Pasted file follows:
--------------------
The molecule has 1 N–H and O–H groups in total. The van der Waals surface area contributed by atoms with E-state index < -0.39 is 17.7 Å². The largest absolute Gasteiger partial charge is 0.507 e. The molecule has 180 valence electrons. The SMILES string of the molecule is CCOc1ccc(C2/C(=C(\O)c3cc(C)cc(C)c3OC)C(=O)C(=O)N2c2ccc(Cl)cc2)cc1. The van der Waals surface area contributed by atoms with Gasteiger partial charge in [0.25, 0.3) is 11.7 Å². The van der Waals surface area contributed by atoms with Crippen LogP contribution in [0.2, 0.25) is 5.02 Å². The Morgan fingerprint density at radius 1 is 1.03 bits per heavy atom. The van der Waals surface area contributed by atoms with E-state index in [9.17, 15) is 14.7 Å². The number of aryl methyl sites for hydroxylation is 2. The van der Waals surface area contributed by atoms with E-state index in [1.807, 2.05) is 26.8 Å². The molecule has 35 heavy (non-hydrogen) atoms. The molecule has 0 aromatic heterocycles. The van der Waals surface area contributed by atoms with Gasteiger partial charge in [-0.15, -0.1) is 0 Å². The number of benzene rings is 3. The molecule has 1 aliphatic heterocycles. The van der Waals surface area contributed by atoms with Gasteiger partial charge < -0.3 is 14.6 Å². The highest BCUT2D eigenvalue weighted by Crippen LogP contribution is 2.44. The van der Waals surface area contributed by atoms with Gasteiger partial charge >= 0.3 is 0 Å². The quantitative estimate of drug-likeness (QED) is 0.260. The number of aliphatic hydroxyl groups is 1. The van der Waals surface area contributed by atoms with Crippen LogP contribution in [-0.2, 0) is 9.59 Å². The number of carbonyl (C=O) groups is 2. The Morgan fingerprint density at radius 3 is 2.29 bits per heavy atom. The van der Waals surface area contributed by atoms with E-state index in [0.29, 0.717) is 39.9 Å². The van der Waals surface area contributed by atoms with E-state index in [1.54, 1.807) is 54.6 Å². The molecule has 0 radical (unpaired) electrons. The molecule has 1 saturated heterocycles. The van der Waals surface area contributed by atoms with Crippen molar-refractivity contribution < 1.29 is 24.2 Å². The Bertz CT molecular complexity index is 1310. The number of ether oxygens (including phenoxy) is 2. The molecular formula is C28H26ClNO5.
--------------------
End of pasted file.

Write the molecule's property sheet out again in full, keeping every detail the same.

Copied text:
The molecule has 1 N–H and O–H groups in total. The van der Waals surface area contributed by atoms with E-state index < -0.39 is 17.7 Å². The largest absolute Gasteiger partial charge is 0.507 e. The molecule has 180 valence electrons. The SMILES string of the molecule is CCOc1ccc(C2/C(=C(\O)c3cc(C)cc(C)c3OC)C(=O)C(=O)N2c2ccc(Cl)cc2)cc1. The van der Waals surface area contributed by atoms with Gasteiger partial charge in [0.25, 0.3) is 11.7 Å². The van der Waals surface area contributed by atoms with Crippen LogP contribution in [0.2, 0.25) is 5.02 Å². The Morgan fingerprint density at radius 1 is 1.03 bits per heavy atom. The van der Waals surface area contributed by atoms with E-state index in [9.17, 15) is 14.7 Å². The number of aryl methyl sites for hydroxylation is 2. The van der Waals surface area contributed by atoms with E-state index in [1.807, 2.05) is 26.8 Å². The molecule has 35 heavy (non-hydrogen) atoms. The molecule has 0 aromatic heterocycles. The van der Waals surface area contributed by atoms with Gasteiger partial charge in [-0.15, -0.1) is 0 Å². The number of benzene rings is 3. The molecule has 1 aliphatic heterocycles. The van der Waals surface area contributed by atoms with Gasteiger partial charge < -0.3 is 14.6 Å². The highest BCUT2D eigenvalue weighted by Crippen LogP contribution is 2.44. The van der Waals surface area contributed by atoms with Gasteiger partial charge >= 0.3 is 0 Å². The quantitative estimate of drug-likeness (QED) is 0.260. The number of aliphatic hydroxyl groups is 1. The van der Waals surface area contributed by atoms with Crippen LogP contribution in [-0.2, 0) is 9.59 Å². The number of carbonyl (C=O) groups is 2. The Morgan fingerprint density at radius 3 is 2.29 bits per heavy atom. The van der Waals surface area contributed by atoms with E-state index in [0.29, 0.717) is 39.9 Å². The van der Waals surface area contributed by atoms with E-state index in [1.54, 1.807) is 54.6 Å². The molecule has 0 radical (unpaired) electrons. The molecule has 1 saturated heterocycles. The van der Waals surface area contributed by atoms with Crippen molar-refractivity contribution < 1.29 is 24.2 Å². The Bertz CT molecular complexity index is 1310. The number of ether oxygens (including phenoxy) is 2. The molecular formula is C28H26ClNO5.